Mbonye was one of the county's most published medical authors. He authored or co-authored over 200 papers that were published and peer-reviewed in different fields of health like public health, reproductive health, malaria and HIV/AIDS.
Nakyobe, says that her husband didn't let cancer wear him down. She says after his retirement from the ministry, he spent most of his time writing papers. She said that Mbonye has left behind several scripts that he instructed her to distribute free of charge. Nakyobe says, Mbonye desired death because of the painful cancer illness and treatment he was undertaking.
"He wanted God to put an end to his life much as for us who were taking care of him still wanted him alive. He died a happy man - without any regrets because he said he achieved everything in life that he set out to do. After his cancer operation in 2017, he embarked on finishing all the projects that he'd started on including building a police station, a church and writing several books. He said he'd to use the second lease of life that God had given him to finish all the unfinished business," Nakyobe told mourners.
Described as an academic at heart, with his nose always in a book or medical journal, Mbonye studied his secondary education at Ntare School before joining Makerere University where he graduated with a Bachelors of Medicine, Surgery in 1986.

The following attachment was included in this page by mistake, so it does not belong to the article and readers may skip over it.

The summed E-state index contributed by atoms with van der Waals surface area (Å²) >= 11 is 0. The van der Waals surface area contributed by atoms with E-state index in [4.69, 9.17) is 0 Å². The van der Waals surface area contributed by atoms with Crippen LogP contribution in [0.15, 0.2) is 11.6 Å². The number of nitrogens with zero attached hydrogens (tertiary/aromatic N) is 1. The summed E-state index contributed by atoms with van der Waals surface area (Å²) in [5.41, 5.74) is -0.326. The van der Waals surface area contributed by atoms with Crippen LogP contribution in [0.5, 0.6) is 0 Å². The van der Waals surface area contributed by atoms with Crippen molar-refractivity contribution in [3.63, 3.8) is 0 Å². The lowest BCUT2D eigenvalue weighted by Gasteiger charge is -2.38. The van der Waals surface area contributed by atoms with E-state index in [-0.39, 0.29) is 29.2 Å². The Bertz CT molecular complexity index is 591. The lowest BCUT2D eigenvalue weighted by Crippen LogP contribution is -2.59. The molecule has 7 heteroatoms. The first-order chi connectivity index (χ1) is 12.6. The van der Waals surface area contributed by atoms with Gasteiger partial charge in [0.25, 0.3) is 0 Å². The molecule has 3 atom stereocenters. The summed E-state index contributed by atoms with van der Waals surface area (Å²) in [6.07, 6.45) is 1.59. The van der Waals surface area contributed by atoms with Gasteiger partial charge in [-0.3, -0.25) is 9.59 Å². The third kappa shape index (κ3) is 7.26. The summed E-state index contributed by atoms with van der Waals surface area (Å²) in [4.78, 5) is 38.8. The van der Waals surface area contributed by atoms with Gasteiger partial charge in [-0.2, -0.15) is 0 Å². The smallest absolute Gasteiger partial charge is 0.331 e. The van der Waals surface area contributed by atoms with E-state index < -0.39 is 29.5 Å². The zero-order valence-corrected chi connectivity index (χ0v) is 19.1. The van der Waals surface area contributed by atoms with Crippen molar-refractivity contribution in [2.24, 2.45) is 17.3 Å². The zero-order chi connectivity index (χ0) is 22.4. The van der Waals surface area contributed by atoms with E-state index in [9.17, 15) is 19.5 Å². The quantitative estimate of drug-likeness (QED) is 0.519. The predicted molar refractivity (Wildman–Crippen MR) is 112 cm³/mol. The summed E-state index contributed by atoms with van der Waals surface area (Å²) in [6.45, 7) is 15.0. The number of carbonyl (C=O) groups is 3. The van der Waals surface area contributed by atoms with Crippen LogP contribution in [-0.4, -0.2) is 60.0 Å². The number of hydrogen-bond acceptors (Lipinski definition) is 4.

After graduating from Makerere University in 1986, he worked as a teaching assistant in the department of pharmacology. He later worked as a doctor at Entebbe Grade B hospital before he was promoted to the rank of senior medical officer.
In 2002, he began working at the ministry of Health as assistant commissioner of health services in the department of community health. Mbonye later served as a commissioner of health services before he was promoted to serve as the director in charge of clinical and community health after which he joined top management and served as the director-general of health services.
Between 2002 and 2008 when he served as an assistant commissioner, he was ranked number 23 among the most important Ugandans in the country by Daily Monitor for demonstrating leadership in promoting maternal health and research.
In 2011 he was ranked as the best health worker in Uganda for his leadership in fighting the Ebola epidemic and yellow fever. In Uganda Medical Association’s Order of Merit in 2009, Mbonye was honoured for a distinguished career that promoted maternal health in Uganda.
In 2015, he was awarded the Golden Independence Jubilee Medal by the government for his work promoting maternal health and controlling Ebola. During his career, Mbonye accumulated a number of education awards. In 1994 he graduated with a Masters in Public Health from the University of London and a master's degree in Demography from Makerere University in 1995.
He later went on to pursue a doctorate of Philosophy from the University of Copenhagen in Denmark in 2006 where he focused on Malaria during pregnancy. In 2017, he was awarded as a fellow of the Royal College of Physicians degree in Public Health from the Royal College of Physicians in the U.K.
Mbonye is survived by a wife, four children and two grandchildren. He will be laid to rest on Tuesday in Rwenkoowa, Ibanda district.